29 Sep How to Protect IRA Assets for Beneficiaries with Trusts
By: Barry E. Haimo, Esq.
September 29, 2015
How to Protect IRA Assets for Beneficiaries with Trusts
As an estate planning attorney, I often work with clients who have accrued large amounts in qualified retirement plans like individual retirement accounts, or IRAs. Often, their IRAs have developed into sizeable assets thanks to the tax-deferred growth that is possible for traditional qualified retirement accounts.
In some cases, clients reach retirement only to find that they no longer need the funds in their IRAs to live comfortably. Such individuals are often eager to learn how to best pass their IRA funds to their children.
If you are interested in passing retirement plan assets to your children, it’s important to consider outright beneficiary designations carefully. When you pass your IRA to the next generation, it loses protection from creditor claims. Without statutory protection, an inherited IRA can be torn apart in bankruptcy, divorce, auto accidents, and the like.
To illustrate the vulnerability of inherited IRAs, I’d like to tell you the story of the Hernandez family.
An Inheritance Torn Apart by Creditors
As the youngest child in a family of 13, Luis Hernandez knew nothing of high-end clothes and expensive schools. Although he and his siblings were always loved and well-cared for, Luis often felt self-conscious of his family’s poverty. He was embarrassed by his ratty secondhand T-shirts and sneakers, and hated waiting in line with the other children from poor families for free lunches at school every day. Even as a young child, he vowed that he would be rich one day so his children would have the fanciest clothes and the trendiest toys.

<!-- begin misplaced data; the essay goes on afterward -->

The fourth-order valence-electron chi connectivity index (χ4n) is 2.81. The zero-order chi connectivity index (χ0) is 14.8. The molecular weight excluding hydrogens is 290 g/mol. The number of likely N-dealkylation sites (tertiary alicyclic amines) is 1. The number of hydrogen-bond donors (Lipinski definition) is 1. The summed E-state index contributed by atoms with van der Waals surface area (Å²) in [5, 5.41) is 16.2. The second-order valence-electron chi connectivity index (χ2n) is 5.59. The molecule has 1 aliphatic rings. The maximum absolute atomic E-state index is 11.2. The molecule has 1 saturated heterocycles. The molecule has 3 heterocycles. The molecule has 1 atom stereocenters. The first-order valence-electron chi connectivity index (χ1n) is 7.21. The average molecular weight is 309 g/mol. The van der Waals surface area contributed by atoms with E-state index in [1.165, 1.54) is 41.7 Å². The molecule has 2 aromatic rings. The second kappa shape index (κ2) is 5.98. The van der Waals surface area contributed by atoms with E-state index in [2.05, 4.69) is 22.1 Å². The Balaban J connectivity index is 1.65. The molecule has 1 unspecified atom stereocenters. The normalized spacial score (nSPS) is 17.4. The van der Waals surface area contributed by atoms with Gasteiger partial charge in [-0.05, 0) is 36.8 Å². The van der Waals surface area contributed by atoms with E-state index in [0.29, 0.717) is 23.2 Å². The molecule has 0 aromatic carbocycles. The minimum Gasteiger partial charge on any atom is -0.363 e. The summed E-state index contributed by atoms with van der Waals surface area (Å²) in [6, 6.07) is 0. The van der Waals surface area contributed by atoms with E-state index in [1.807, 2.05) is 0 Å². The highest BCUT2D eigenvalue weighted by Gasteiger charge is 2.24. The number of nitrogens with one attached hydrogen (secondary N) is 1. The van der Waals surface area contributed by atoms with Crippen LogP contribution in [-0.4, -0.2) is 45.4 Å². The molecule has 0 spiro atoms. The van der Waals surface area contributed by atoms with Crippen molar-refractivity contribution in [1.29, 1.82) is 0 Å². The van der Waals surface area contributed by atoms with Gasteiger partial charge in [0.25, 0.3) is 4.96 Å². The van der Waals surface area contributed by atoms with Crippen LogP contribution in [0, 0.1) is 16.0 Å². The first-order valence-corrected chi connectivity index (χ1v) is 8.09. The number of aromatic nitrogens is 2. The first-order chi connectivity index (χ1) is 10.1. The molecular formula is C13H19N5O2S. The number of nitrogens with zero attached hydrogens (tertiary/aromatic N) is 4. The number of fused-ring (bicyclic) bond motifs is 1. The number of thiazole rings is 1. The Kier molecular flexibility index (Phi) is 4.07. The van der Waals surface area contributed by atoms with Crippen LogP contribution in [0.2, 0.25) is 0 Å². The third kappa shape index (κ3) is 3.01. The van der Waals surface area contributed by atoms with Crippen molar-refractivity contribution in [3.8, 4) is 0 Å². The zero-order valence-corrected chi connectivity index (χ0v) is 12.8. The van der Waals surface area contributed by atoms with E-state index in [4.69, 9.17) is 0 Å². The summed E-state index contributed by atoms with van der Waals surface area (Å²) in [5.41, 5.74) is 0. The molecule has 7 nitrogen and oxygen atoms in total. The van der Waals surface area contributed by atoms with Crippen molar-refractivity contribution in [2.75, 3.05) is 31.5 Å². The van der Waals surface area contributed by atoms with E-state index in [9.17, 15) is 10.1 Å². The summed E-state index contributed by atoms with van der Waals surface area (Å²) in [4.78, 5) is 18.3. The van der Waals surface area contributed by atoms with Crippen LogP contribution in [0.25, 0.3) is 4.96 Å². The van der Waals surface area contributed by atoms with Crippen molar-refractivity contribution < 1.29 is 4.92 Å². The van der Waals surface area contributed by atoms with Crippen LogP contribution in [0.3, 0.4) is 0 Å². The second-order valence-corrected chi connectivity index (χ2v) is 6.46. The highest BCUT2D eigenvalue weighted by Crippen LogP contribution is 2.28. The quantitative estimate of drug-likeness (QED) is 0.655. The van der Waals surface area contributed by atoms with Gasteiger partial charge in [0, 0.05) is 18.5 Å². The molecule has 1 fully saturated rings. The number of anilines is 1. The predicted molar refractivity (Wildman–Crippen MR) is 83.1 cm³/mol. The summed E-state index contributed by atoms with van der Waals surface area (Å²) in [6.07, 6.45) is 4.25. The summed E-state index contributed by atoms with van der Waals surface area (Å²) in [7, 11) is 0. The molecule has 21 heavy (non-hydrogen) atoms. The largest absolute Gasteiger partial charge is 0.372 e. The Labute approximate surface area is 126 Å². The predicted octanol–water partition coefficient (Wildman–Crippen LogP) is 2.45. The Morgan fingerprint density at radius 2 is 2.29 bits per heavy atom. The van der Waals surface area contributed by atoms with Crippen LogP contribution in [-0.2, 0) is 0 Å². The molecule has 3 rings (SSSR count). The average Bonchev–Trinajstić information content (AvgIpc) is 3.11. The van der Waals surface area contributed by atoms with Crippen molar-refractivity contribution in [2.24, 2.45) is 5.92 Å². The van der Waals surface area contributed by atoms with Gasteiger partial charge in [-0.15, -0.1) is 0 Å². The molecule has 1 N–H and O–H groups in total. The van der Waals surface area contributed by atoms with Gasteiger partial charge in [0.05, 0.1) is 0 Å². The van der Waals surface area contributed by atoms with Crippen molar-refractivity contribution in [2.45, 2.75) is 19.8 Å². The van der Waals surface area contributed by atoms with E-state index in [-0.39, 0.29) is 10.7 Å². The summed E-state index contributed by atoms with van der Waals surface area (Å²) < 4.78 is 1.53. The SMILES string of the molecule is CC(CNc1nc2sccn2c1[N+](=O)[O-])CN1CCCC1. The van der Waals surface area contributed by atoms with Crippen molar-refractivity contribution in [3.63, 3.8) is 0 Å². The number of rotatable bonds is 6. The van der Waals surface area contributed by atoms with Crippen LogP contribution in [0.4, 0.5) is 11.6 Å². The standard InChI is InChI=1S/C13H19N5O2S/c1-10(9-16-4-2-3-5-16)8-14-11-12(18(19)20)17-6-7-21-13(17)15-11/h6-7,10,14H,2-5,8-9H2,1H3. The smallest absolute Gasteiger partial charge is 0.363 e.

Luis was a fast learner and a hard worker. His talents earned him a full scholarship to study biology at a top school in the East Coast. After graduating from medical school, Luis was offered a position at a top private hospital in Florida.
By the time Luis reached 60, he had definitely met his childhood goal. Not only was he wealthy, but he could shower his daughter, Missy, with whatever her heart desired—the newest smartphone, the most expensive purses, the most stylish clothing, and the sleekest car. Sadly, Luis and his wife divorced. Afterwards, Luis gave Missy her own credit card to treat herself when she was staying with her mom. He also wanted to provide for her later when he was not around. Luis had accumulated a large amount in his IRA that he did not need, and made arrangements to leave the entire account to Missy when he died.
He had managed to provide Missy with a more luxurious childhood than he had, but there was a drawback Luis hadn’t considered. While she was growing up, Missy never had to work hard to have nice things. As a recent college grad in Florida , her entry-level job didn’t support her fine tastes and the lavish lifestyle she was used to. As a result, Missy racked up quite a bit of credit buying the expensive clothes and gadgets to which she had become accustomed.
Missy was torn apart when her father died suddenly of a heart attack at age 65, and touched that he had named her sole beneficiary of his traditional IRA. She transferred the assets into an inherited IRA. What Missy didn’t realize, though, was that this opened the assets up to the claims of all her creditors, since bankruptcy law no longer protects inherited IRAs. Within months, the inherited IRA account was all but dry to satisfy Missy’s creditors.
Key Takeaways from the Hernandez Story
Though unfortunate, there’s an important lesson to be learned from the Hernandez story. Luis could have protected his IRA assets for the benefit of his daughter if he had set up a trust.
When created properly, a trust can protect inherited IRAs from creditors, lawsuits, medical emergencies, and just plain old poor decisions. This can help to ensure that wherever your beneficiary lives or moves, the assets in their inherited IRAs are protected from creditors and other predators.
When it comes to your hard-earned retirement money, you should not take chances. Whether your retirement assets are a large or small part of your estate, you don’t want to risk having a lifetime of savings snatched from your loved ones by creditors or divorcing spouses. Consult with an estate planning attorney, who can help you determine whether a trust might be beneficial in your family’s unique situation. With the guidance of a skilled attorney, you can protect your IRA for the benefit of your children and other loved ones.
Barry E. Haimo, Esq.